Firefighters were still struggling Wednesday to keep a 2,450-acre wildfire away from homes in northern Arizona's Oak Creek Canyon.
The blaze was still only five percent contained on Wednesday afternoon.
On Tuesday the blaze moved within three-quarters of a mile of homes in the area. Authorities sounded emergency sirens warning people to leave. A mandatory evacuation order was issued but fire officials were afraid a significant number of people ignored it.
Power to homes and businesses was being shut down, according to fire information reports from the Coconino National Forest. At least 400 homes and businesses are under a mandatory evacuation order in Oak Creek Canyon, along with 100 additional homes in other canyons north of Sedona. The area is about 90 miles north of Phoenix.
Shelters have been set up in local schools and on the campus of Northern Arizona University.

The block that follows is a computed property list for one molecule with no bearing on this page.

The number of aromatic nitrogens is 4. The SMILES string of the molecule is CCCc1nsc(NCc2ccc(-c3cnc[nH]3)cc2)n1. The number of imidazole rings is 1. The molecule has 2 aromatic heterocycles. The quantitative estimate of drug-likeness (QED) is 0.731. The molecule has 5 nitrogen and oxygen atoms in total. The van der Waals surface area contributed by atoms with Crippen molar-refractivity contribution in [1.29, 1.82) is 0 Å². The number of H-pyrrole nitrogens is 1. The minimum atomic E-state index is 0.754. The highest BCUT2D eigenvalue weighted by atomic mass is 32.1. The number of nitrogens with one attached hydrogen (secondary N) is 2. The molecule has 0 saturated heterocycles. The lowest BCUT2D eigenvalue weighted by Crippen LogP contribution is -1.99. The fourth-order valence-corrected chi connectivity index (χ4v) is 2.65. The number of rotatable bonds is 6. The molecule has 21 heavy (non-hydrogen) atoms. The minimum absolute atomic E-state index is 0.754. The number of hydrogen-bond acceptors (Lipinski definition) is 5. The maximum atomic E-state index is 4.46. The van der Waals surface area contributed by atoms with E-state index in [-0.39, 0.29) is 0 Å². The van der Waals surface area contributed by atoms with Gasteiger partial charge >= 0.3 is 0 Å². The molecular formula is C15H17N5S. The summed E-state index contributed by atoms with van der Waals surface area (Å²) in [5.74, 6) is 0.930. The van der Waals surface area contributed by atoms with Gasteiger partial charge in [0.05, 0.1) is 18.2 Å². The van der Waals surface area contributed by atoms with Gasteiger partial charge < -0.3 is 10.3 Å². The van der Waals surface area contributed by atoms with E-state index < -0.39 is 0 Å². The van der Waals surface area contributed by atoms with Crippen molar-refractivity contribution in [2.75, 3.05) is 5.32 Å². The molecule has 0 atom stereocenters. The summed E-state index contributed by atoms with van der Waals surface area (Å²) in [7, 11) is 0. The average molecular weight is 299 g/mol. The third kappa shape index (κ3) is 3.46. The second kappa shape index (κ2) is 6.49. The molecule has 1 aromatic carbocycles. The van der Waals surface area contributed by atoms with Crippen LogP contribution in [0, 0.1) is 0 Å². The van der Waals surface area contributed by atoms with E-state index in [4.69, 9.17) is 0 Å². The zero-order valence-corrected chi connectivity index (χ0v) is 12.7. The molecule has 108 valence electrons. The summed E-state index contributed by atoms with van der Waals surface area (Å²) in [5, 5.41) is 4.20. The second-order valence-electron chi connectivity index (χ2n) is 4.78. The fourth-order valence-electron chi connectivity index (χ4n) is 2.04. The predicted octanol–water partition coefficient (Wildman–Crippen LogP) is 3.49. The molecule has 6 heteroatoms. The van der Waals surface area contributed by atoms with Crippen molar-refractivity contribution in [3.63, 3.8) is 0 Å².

Most of the homes were on the opposite side of a highway from the fire, and firefighters remained optimistic that they could make a stand against the blaze there.
"We're doing our best to stop this thing," said Jean Gilbertson, a fire information officer with northern Arizona team. "The winds don't help."
Wildfires were also raging in New Mexico, Colorado and California. Four fires had burned more than 30,000 acres in New Mexico. The biggest - a 12,000-acre blaze - threatened homes in Lake Roberts but residents were allowed back on Tuesday.
In southern Colorado, about 270 homes were evacuated in a rural area 10 miles northeast of Fort Garland as a 8,960-acre blaze rapidly grew. In California, a blaze burned 6,000 acres in the Los Padres National Forest but threatened no homes.
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